Nevertheless, we see R. Bombelli, as early as the middle of the 16thcentury, expounding a point of view on this subject in his Algebra which is essentially correct; having realized that once the unit of length has been chosen, there is a one-to-one correspondence between lengths and ratios of magnitudes, he defines the various algebraic operations on lengths (assuming, of course, that the unit has been fixed) and, representing numbers by lengths, obtains the geometrical definition of the field of real numbers and thus gives his algebra a solid geometrical foundation.
In the following two centuries the definitive establishment of correct methods was twice retarded by the development of two theories: the infinitesimal calculus and the theory of series. In the seventeenth century the main subject of debate was the notion of "infinitely" small, which though justified a posteriori by the results which were obtained with its help, seemed to be in open opposition to the axiom of Archimedes; and we see the most enlightened minds of this period finally adopting a point of view which differed little from that of Bombelli, and which is distinguished above all by the greater attention it paid to the rigorous methods of the ancients.
Isaac Barrow (Newton's teacher, who himself played an important part in the creation of the infinitesimal calculus) recognized the need to return to the theory of Eudoxus in order to regain the proverbial "geometrical certainty" in the subject of number. On the other hand, defining numbers to be symbols which denote ratios of magnitudes and to be capable of being combined by the operations of arithmetic, Barrow obtains the field of real numbers in terms which Newton took up again in his Arithmetic and which his successors up to Dedekind and Cantor did not change.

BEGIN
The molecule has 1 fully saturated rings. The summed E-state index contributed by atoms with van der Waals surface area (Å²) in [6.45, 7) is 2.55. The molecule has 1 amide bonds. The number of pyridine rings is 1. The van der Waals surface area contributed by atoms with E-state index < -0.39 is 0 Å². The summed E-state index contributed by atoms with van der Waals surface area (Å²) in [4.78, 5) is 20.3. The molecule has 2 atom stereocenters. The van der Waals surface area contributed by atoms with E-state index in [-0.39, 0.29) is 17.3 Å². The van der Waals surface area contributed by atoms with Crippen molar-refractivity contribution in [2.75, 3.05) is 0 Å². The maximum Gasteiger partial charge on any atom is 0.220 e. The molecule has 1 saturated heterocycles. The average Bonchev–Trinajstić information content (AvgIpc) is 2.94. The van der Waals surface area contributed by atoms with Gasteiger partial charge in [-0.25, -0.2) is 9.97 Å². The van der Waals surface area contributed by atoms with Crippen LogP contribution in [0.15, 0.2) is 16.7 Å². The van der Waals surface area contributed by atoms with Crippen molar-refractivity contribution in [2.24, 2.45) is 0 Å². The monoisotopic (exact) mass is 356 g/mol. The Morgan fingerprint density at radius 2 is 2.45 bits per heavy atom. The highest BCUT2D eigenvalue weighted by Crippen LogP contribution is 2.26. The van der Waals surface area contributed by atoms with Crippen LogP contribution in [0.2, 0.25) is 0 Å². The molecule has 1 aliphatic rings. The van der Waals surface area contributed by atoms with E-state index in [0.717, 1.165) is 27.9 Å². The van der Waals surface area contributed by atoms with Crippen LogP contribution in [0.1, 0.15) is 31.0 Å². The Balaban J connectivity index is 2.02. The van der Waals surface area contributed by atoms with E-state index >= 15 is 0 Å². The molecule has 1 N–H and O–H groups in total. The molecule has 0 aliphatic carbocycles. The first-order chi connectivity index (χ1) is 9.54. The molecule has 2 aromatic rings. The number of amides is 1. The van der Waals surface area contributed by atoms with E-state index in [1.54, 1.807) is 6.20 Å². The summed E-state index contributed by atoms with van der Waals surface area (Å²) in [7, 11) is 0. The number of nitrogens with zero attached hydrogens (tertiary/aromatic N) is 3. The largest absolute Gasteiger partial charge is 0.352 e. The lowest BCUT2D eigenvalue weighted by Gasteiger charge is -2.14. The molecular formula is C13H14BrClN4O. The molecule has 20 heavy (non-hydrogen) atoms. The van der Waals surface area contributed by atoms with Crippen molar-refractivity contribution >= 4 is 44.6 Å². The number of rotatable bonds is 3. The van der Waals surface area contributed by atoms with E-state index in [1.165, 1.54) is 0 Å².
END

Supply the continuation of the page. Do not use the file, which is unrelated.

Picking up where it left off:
But it was in this period that the method of expansion in series was introduced; this rapidly took on an extremely formal character in the hands of impenitent algebraists and deflected the attention of mathematicians from the questions of convergence which are essential to any sound use of series in the domain of real numbers. At the same time began the movement of ideas which led to the definition of continuous functions and the general definition of compact spaces. Weierstrass had perceived the logical importance in making the idea of real numbers entirely independent of the theory of magnitudes; the latter is effectively equivalent to an axiomatic definition of the points of the line (and thus of the set of real numbers) and the assumption of the existence of such a set. Although this method is essentially correct, it is evidently preferable to start only from the rational numbers, and to construct the real numbers from them by completion. This was achieved, by diverse methods and independently of each other, by Weierstrass, Dedekind, Meray and Cantor; while the method of "cuts", proposed by Dedekind came very near to the definitions of Eudoxus.
Simultaneously, Cantor began to develop the theory of sets of real numbers, the idea of which was first conceived by Dedekind, and thus obtained the principal elementary results on the topology of the real line, the structure of its open and closed sets, the notion of derived set and of totally disconnected perfect set. Cantor also obtained Theorem I on the power of the continuum and deduced from it that thecontinuum is uncountable, that the set of transcendental numbers has the power of the continuum, and also (a paradoxical result for its time) that the set of points of a plane (or of space) has the same power as the set of points of a line. With Cantor these questions assumed practically their definitive form.
Apart from leading to work on general topology and applications to integration Cantor's work has led to investigations of the structure and classification of sets of points on a line, and a realvalued functions of a real variable. These have theirorigin in the work of Borel which was directed mainly towards measure theoryand "Borel sets".